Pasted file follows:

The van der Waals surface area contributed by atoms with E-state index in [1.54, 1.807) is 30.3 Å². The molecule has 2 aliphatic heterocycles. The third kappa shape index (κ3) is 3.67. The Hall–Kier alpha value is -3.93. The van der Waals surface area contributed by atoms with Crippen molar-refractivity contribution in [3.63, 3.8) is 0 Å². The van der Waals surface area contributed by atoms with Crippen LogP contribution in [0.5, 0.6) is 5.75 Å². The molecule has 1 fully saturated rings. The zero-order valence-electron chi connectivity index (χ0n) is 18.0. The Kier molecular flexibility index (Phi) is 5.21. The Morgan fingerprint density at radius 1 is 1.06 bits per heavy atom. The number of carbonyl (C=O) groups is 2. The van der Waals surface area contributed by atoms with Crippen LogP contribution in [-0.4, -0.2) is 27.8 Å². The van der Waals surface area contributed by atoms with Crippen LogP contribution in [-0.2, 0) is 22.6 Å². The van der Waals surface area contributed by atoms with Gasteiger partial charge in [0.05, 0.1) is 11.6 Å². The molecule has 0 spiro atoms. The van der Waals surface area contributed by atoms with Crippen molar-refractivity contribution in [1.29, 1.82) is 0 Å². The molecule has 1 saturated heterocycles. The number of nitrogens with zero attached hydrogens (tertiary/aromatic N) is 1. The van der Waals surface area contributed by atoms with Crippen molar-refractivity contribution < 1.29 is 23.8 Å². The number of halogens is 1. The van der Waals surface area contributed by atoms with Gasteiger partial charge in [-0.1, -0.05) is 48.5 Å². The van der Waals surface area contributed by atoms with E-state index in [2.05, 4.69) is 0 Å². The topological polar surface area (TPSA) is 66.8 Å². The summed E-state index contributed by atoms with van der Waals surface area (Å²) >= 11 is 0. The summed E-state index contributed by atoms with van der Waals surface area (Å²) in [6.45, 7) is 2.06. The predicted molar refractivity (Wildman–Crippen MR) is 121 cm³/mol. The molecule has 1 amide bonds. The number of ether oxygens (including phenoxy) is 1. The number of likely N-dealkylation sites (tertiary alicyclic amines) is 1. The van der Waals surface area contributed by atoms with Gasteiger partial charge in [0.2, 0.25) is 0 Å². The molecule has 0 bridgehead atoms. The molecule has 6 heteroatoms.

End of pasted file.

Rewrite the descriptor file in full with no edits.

The van der Waals surface area contributed by atoms with E-state index in [1.54, 1.807) is 30.3 Å². The molecule has 2 aliphatic heterocycles. The third kappa shape index (κ3) is 3.67. The Hall–Kier alpha value is -3.93. The van der Waals surface area contributed by atoms with Crippen molar-refractivity contribution in [3.63, 3.8) is 0 Å². The van der Waals surface area contributed by atoms with Crippen LogP contribution in [0.5, 0.6) is 5.75 Å². The molecule has 1 fully saturated rings. The zero-order valence-electron chi connectivity index (χ0n) is 18.0. The Kier molecular flexibility index (Phi) is 5.21. The Morgan fingerprint density at radius 1 is 1.06 bits per heavy atom. The number of carbonyl (C=O) groups is 2. The van der Waals surface area contributed by atoms with Crippen LogP contribution in [-0.4, -0.2) is 27.8 Å². The van der Waals surface area contributed by atoms with Crippen LogP contribution in [-0.2, 0) is 22.6 Å². The van der Waals surface area contributed by atoms with Gasteiger partial charge in [0.05, 0.1) is 11.6 Å². The molecule has 0 spiro atoms. The van der Waals surface area contributed by atoms with Crippen molar-refractivity contribution in [1.29, 1.82) is 0 Å². The molecule has 1 saturated heterocycles. The number of nitrogens with zero attached hydrogens (tertiary/aromatic N) is 1. The van der Waals surface area contributed by atoms with Crippen molar-refractivity contribution < 1.29 is 23.8 Å². The number of halogens is 1. The van der Waals surface area contributed by atoms with Gasteiger partial charge in [-0.1, -0.05) is 48.5 Å². The van der Waals surface area contributed by atoms with E-state index in [2.05, 4.69) is 0 Å². The topological polar surface area (TPSA) is 66.8 Å². The summed E-state index contributed by atoms with van der Waals surface area (Å²) >= 11 is 0. The summed E-state index contributed by atoms with van der Waals surface area (Å²) in [6.45, 7) is 2.06. The predicted molar refractivity (Wildman–Crippen MR) is 121 cm³/mol. The molecule has 1 amide bonds. The number of ether oxygens (including phenoxy) is 1. The number of likely N-dealkylation sites (tertiary alicyclic amines) is 1. The van der Waals surface area contributed by atoms with Gasteiger partial charge in [0.2, 0.25) is 0 Å². The molecule has 0 bridgehead atoms. The molecule has 6 heteroatoms.